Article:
Gary Wills expressed his own dissent from Ford's nice-guy reputation in He's Not So Dumb New York Review of Books 10/16/75 issue:

He has even turned a half-joking reputation for dimwittedness to political advantage. When he performs hack work or malicious hatchet jobs—even the Douglas campaign, which lasted more than a year and sank to vicious tactics—he remains "good old Jerry" just doing someone else's dirty work. That is how members of the confirmation committee treated the affair, even though Ford renewed his Douglas trouble with unconvincing stories under oath. No one suspects him of being tortuous or Machiavellian; an engaging simplicity absolves him from ability to scheme. He intuitively plays on this. As Nixon blundered down, Ford took Pollyanna flights around the country, delivering pep talks on Republicanism. Some advised him to stay in Washington, to bone up on his future job. They did not reflect that the first thing he did, after being chosen to supplant Charles Hoeven as chairman of the Republican Conference, was to leave the country. He managed three vacations while his backers managed his coup.

He will do almost anybody's dirty work - Dirksen's, or Nixon's, or Mitchell's, or Agnew's - but he is careful to have others do his own. Even his lies before the committee were received as exercises in doomed loyalty to Nixon rather than in personal mendacity. Ford knows when to let others do the ground work for him. He only needs a wink, and then he can relax - a rare gift among politicians, who like to be doing something about their careers all the time. Ford credibly repeated that he was making no preparation to be president while Nixon fought the sheriff off. Bob Hartmann and Phil Buchen were doing the preparing. They assembled the transition teams, without Ford's formal acknowledgment (much like the "draft" campaigns for candidates, undertaken without the formal approval of their beneficiaries).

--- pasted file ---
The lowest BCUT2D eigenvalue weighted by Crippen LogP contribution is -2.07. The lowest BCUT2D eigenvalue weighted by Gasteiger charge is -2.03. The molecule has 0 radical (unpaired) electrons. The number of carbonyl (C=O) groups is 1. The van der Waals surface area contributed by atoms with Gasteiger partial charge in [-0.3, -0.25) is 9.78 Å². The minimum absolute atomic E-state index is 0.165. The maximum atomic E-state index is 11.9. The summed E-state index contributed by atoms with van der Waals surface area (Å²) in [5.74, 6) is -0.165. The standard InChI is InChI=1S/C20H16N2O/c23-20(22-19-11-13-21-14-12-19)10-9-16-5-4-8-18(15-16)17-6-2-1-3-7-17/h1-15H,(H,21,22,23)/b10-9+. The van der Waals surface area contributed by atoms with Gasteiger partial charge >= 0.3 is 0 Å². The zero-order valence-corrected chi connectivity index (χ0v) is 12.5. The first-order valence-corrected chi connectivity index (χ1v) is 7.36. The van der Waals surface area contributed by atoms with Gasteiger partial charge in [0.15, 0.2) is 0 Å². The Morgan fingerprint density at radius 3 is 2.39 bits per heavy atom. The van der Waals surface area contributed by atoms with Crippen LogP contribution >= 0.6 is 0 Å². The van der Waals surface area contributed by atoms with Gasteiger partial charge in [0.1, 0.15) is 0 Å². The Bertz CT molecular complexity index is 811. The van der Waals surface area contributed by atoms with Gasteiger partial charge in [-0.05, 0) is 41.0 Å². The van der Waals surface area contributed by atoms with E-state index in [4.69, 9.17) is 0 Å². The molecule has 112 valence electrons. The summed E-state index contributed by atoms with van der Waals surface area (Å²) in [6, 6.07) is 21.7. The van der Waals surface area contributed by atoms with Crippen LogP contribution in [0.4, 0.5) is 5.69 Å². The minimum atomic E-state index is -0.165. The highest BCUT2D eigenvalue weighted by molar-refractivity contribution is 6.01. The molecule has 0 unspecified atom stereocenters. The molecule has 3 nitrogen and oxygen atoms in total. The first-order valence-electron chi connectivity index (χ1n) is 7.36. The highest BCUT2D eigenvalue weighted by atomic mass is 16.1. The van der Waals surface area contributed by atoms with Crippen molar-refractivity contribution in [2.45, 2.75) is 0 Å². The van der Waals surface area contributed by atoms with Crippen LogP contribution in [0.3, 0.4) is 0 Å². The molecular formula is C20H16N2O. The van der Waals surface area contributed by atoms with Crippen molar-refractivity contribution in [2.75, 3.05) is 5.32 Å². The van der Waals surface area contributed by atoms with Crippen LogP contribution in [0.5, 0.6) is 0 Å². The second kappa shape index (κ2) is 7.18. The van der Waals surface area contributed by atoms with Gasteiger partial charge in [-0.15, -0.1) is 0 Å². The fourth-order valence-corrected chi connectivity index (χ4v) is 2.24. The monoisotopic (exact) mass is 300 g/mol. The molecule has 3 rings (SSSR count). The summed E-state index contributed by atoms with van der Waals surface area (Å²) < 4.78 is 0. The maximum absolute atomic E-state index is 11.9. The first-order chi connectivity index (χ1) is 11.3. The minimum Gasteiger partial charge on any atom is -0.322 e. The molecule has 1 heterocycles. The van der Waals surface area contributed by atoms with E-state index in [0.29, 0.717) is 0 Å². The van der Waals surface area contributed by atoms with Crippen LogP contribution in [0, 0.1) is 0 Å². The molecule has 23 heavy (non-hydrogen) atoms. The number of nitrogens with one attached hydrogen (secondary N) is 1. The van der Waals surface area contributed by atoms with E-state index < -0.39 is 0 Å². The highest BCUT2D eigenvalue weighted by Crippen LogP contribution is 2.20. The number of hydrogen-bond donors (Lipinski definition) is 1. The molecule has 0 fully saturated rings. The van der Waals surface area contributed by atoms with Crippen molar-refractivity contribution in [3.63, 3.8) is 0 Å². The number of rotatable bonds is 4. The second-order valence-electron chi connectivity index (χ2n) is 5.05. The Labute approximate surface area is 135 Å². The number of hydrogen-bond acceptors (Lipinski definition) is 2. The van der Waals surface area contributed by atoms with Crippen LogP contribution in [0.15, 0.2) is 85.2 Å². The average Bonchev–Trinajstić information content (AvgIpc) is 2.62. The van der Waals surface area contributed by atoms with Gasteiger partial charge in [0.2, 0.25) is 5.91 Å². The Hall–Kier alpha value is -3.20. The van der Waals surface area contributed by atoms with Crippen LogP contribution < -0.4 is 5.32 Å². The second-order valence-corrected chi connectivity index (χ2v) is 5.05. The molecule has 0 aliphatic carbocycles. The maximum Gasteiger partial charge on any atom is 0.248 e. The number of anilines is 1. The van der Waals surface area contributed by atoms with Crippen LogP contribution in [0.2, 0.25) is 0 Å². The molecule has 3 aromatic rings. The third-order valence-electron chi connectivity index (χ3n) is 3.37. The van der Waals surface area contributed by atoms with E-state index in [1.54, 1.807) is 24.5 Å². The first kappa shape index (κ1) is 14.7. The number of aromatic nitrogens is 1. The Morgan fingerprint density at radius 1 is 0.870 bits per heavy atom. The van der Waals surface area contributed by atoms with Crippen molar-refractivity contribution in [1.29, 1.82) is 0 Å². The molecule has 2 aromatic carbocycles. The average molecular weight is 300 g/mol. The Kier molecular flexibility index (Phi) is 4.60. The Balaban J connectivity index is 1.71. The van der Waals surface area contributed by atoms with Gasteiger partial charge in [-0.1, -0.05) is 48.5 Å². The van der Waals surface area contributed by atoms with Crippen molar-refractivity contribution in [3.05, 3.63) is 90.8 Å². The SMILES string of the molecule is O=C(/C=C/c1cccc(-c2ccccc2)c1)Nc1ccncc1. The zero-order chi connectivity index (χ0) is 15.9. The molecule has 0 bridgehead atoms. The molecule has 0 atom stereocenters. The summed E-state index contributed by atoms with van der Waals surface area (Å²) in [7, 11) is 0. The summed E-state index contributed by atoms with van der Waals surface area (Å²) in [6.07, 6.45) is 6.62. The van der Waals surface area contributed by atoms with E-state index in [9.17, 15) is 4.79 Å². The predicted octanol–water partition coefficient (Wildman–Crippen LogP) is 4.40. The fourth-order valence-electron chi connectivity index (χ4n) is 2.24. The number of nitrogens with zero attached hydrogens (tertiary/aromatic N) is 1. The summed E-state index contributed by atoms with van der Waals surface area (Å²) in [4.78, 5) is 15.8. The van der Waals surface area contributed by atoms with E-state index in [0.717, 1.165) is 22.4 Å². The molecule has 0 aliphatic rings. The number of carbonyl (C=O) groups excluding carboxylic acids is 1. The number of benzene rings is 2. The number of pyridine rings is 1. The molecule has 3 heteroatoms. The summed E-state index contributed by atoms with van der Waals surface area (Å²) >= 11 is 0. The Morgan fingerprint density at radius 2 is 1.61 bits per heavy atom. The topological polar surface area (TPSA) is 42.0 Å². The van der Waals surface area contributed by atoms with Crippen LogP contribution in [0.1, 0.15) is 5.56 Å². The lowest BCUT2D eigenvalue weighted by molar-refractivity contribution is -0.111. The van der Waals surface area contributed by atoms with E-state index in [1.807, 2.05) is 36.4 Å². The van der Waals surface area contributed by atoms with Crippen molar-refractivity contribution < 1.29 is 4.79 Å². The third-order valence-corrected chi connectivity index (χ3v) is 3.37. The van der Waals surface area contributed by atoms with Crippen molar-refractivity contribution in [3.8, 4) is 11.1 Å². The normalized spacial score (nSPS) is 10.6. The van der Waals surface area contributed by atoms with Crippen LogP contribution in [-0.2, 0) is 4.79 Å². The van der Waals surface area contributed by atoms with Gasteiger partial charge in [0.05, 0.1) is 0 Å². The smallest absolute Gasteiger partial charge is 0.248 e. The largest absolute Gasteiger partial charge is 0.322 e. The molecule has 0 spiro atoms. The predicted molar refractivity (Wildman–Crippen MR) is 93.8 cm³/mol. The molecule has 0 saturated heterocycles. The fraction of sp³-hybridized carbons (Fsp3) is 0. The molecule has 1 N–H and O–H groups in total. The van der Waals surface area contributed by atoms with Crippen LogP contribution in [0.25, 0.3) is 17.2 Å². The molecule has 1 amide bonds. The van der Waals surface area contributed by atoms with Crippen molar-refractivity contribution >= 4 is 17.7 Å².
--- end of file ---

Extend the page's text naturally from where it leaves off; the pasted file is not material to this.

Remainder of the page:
"He will do almost anybody's dirty work ... but he is careful to have others do his own."  I'm sure he and Dick Cheney got along just fine.

Wills also includes the LBJ quote that I screwed up a bit in my comments to Wonky Muse's post about Ford's passing:

When he has to, [Ford] can change his story on the stand. Those who think Jerry Ford "too dumb to fart and chew gum at the same time" ... need only read the confirmation hearings to see he can maneuver inch-by-inch to save his skin.

Juan Cole recalls Ford's foreign policies in his post, Ford and Foreign Policy: Snapshots from the 1970s, Informed Comment blog 12/27/06.  He writes:

All presidents make errors, and some abuses occurred on Ford's watch, though they often were initiated by [Ford's Secretary of State Henry] Kissinger. But Ford faced with no illusions the challenges of his era, of detente with the Soviet Union, continued attempts to cultivate China, the collapse of Indochina, the fall-out of the 1973 Arab-Israeli War, and the beginnings of the Lebanese Civil War. Ford was right about detente, right about China, right about Arab-Israeli peace, right about avoiding a big entanglement in Angola, right to worry about nuclear proliferation (one of his worries was the increasing evidence that the Middle East had a nuclear power, Israel, and India was moving in that direction).